It was after Berman got married in New York that he decided to share his experience with his six children, teaching them beginning from the age of three — and thousands of other children across South Africa.
“I did some research and got my own kids to play chess. For me, it was a no-brainer: if they played chess, they would become smarter,” he said. “It wasn’t genetic, it was just hard work.”
The proof is exemplified by his own offspring: out of six children, four have been placed in the top 15 in America in their age categories and won trophies in American national tournaments.
Berman’s eldest son, 20-year-old Jacob, represented South Africa in chess championships in China, India, Dubai and Hungary, and is now studying at Princeton, a school he got into largely through chess.
A younger son, Nate, was ranked second by rating in America at the age of six.
“I realised that chess was an incredible way to educate children and felt I needed to make that count where it mattered,” Berman says.
And so the seeds for Chess for Change, an initiative that would impact hundreds of thousands of youngsters, took root.
In 2005, Knights of the South Bronx, a film starring Ted Danson as a down-on-his-luck schoolteacher who uses chess to uplift the kids in a crime-riddled community, was released.
The film was based on the true story of David MacEnulty and the chess lessons he led at Bronx Community Elementary School. The kids at the school went on to win a state championship, and their grades also improved dramatically.
While at a chess tournament, Berman briefly met MacEnulty and a plan began to brew in his mind.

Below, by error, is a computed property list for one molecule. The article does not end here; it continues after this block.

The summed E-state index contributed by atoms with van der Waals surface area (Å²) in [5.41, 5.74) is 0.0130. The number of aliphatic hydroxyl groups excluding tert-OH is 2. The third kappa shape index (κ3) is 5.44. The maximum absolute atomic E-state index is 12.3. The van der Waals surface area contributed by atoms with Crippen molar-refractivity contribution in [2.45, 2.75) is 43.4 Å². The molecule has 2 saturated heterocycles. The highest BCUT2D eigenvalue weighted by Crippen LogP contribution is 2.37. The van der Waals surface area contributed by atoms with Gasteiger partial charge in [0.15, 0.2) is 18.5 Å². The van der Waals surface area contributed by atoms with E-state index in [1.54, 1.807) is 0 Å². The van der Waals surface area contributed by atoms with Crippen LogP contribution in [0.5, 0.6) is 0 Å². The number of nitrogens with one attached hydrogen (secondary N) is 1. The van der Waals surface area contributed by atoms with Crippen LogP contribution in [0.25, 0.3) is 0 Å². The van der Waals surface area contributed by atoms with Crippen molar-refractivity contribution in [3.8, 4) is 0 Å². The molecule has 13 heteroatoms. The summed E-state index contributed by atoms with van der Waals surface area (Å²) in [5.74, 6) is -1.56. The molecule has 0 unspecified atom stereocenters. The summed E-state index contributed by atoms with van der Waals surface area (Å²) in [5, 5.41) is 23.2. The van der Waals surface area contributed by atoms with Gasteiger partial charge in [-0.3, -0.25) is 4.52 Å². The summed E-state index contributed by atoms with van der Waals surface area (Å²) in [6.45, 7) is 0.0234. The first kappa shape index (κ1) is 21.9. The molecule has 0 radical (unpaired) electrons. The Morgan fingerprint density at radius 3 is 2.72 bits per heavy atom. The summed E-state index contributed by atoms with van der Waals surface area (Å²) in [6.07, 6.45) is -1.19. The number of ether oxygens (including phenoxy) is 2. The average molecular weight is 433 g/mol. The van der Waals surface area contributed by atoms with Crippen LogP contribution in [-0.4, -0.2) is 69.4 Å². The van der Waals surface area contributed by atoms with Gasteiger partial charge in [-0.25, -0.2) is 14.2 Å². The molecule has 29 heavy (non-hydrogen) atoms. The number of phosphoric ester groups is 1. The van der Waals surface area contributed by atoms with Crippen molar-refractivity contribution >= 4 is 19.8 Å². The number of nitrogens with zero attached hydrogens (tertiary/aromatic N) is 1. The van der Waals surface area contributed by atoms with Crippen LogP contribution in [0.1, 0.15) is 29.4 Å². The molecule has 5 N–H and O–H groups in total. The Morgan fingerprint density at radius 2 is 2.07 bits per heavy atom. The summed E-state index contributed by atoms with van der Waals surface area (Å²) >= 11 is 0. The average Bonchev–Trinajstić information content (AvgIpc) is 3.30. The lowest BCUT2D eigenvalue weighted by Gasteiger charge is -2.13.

“I phoned him up one day and I said to him, ‘why don’t I bring you across to South Africa and you start teaching chess over there?’ He thought I was mad because we had met for five minutes but he said, ‘sure, why not’,” Berman recalls.
With MacEnulty at his side, David went on to show Knights of the South Bronx to about 3,000 kids in one week.
The film helped them warm to the idea of playing chess, and also showed parents and teachers what the game could do for students.
Thereafter, David started Chess for Change. Berman’s approach to his mission had two sides. The first was to educate the nation about the benefits of chess so that everybody in the country would want to get their kids to play.
“This was not because it was a fun game, but because it was going to change their brain for the better. This meant it had to be seen and heard on media platforms — on TV and in the newspaper,” he said.
The second goal was expanding the organisation itself. Chess for Change now employs between five and 10 teachers who visit schools all over South Africa.
Between 5,000 and 15,000 school children have been taught chess each week for the last 10 years just at Chess for Change, Berman says, and then there are other groups that started due to their publicity. The ‘chess bug’ soon spread across the country.
Chess for Change now teaches in schools in both underprivileged areas as well as in more affluent locations.
Every month David receives reports from his teachers — even when he is doing business in New York.
When asked what the future holds for Chess for Change, Berman says his dream is for every child in South Africa to learn to play chess.
Berman himself believes he owes so much to the game of chess. And he is now giving back.
“I feel sorry for anyone I meet who has kids, because I go into a whole tirade about chess,” he says with a laugh. “But I truly believe that everyone who can should just play chess, and the earlier the better. It can really change your life, as it did mine.”